Crawfish are great for seafood lovers and haters alike. While often grouped with seafood, crawfish themselves have a very mild natural flavor. They are meatier than crab and not as tough as shrimp, but crawfish are often described as tasting like a combination of the two. They are lightly salty, slightly sweet, and can have a bit of a mineral flavor.
Crawfish shines in most cuisine because the flavor is extremely variable. The taste will ultimately depend on which parts of the animal you are eating, how it is prepared, and what seasoning is used. See below for a crawfish parts tasting and preparation guide.
Crawfish Parts and Taste
Crawfish claws, legs, and tails are often grouped together as one flavor group, as they all contain a great deal of meat. These are also the most desirable part of the crustacean. However, each, in addition to tomalley, roe, and shell, has a distinct flavor profile.
Claws – Crawfish claws are very mild and subtly sweet. The meat is similar to that of a lobster claw – very smooth and not at all chewy. Crawfish claws are best served by steaming and boiling to preserve the delicate natural flavor.
Tails – Crawfish tails taste similar to the claws, but they are often tougher, more fibrous, and chewier. A variety of cooking methods are used to prepare tails, which retain their taste and texture even when grilled, seared, broiled, and baked.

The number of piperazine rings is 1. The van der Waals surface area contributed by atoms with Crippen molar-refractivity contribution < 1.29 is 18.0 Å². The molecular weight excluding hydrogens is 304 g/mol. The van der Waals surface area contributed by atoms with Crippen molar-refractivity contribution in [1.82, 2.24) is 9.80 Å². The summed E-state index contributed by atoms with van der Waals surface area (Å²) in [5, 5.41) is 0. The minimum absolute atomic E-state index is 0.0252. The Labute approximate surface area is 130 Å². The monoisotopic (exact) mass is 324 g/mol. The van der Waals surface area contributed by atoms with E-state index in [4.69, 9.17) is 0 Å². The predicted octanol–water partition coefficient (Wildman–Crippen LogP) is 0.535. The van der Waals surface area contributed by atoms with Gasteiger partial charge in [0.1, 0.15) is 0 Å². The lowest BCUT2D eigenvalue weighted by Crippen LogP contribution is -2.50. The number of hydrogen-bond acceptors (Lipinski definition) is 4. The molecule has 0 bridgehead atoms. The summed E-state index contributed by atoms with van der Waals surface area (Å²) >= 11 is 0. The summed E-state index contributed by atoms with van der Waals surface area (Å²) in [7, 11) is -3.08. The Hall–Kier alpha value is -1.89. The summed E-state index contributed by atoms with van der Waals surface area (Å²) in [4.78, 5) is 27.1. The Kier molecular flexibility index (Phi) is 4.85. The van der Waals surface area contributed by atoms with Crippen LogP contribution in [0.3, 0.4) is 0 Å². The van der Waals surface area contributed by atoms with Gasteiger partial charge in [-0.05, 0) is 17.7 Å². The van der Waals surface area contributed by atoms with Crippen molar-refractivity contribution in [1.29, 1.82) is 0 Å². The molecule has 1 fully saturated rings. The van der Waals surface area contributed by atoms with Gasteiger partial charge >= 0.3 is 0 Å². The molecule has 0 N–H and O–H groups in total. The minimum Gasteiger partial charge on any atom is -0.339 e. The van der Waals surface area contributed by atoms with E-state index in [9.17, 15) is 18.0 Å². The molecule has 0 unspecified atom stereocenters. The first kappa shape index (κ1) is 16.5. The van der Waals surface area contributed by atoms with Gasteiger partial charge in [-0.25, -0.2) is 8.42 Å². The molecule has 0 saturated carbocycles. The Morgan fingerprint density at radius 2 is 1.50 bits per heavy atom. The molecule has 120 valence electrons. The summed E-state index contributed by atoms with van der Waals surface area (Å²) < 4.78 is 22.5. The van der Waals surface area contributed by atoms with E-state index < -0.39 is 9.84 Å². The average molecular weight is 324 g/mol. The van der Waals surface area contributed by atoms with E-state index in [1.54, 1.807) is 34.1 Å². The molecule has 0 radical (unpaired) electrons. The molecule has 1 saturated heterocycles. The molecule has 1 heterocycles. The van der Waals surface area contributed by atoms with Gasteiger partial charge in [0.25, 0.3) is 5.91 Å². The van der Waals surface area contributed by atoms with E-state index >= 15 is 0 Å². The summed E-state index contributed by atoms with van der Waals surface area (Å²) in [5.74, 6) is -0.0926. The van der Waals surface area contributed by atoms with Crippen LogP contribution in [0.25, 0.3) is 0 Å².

Legs – The legs of the crawfish contain very little meat. Indeed, these are very rarely included on menus as their own item, but many enjoy sucking the contents out of each leg when eating a whole crawfish, especially at a boil.
Tomalley – Like many crustaceans, crawfish have a green mass inside their bodies. This is called tomalley, and it is the animal’s digestive gland, similar to a liver or pancreas. Tomalley is described as having a very strong, concentrated crawfish flavor – a combination of salt and sweet. This part of the animal is often whisked into sauces or soups to add flavor, but it can also be eaten on its own.
Roe – Crawfish roe, or eggs, are often described as tasting like mild caviar. It is not extremely salty or intense; instead, it has a delicate ocean water taste. However, if the roe inside the crawfish you are eating is still black, it means it has not been thoroughly cooked. The roe should turn a bright red when ready to eat.
Shell – While we don’t advise eating shell on its own, adding crawfish shells to stock, soups, and sauces is a great way to infuse your cooking with a mild crawfish flavor. Just don’t forget to remove it before serving!
Crawfish Preparation and Taste
Crawfish are traditionally boiled whole in spicy Cajun seasoning and served whole with corn and potatoes. While the experienced eater may still be able to ascertain the flavors in varied parts, the seasoning will be the strongest taste. This is true in traditional crawfish boils as well as soups, sauces, and various other preparations.
The extreme flavor variability and natural mildness make crawfish an excellent food for both seafood enthusiasts and skeptics. If you’re hosting a crawfish boil, don’t be afraid to invite the neighbors who notoriously turn their noses up at salmon. You’ll be surprised by how great a crowd-pleaser this tiny crustacean can be.